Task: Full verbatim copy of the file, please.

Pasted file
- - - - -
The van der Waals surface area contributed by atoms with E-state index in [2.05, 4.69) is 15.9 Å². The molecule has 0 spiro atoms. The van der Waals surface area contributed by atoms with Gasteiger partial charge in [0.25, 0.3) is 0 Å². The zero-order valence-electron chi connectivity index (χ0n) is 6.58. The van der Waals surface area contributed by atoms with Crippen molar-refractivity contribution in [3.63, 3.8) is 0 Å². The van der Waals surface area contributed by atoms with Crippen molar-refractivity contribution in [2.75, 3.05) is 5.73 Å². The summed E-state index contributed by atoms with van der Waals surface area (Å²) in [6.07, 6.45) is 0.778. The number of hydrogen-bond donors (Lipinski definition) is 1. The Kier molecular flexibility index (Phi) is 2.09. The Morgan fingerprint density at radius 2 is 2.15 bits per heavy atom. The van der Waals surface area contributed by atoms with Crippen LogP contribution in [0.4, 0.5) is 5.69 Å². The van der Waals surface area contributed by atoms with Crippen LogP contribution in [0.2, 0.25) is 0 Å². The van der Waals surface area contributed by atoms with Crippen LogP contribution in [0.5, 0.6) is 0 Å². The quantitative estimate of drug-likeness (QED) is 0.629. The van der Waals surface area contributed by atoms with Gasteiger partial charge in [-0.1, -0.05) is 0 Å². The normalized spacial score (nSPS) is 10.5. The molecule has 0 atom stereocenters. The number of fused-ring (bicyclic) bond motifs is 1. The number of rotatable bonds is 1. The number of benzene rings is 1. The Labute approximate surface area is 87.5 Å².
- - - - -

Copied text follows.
The van der Waals surface area contributed by atoms with E-state index in [2.05, 4.69) is 15.9 Å². The molecule has 0 spiro atoms. The van der Waals surface area contributed by atoms with Gasteiger partial charge in [0.25, 0.3) is 0 Å². The zero-order valence-electron chi connectivity index (χ0n) is 6.58. The van der Waals surface area contributed by atoms with Crippen molar-refractivity contribution in [3.63, 3.8) is 0 Å². The van der Waals surface area contributed by atoms with Crippen molar-refractivity contribution in [2.75, 3.05) is 5.73 Å². The summed E-state index contributed by atoms with van der Waals surface area (Å²) in [6.07, 6.45) is 0.778. The number of hydrogen-bond donors (Lipinski definition) is 1. The Kier molecular flexibility index (Phi) is 2.09. The Morgan fingerprint density at radius 2 is 2.15 bits per heavy atom. The van der Waals surface area contributed by atoms with Crippen LogP contribution in [0.4, 0.5) is 5.69 Å². The van der Waals surface area contributed by atoms with Crippen LogP contribution in [0.2, 0.25) is 0 Å². The van der Waals surface area contributed by atoms with Crippen LogP contribution in [0.5, 0.6) is 0 Å². The quantitative estimate of drug-likeness (QED) is 0.629. The van der Waals surface area contributed by atoms with Gasteiger partial charge in [-0.1, -0.05) is 0 Å². The normalized spacial score (nSPS) is 10.5. The molecule has 0 atom stereocenters. The number of fused-ring (bicyclic) bond motifs is 1. The number of rotatable bonds is 1. The number of benzene rings is 1. The Labute approximate surface area is 87.5 Å².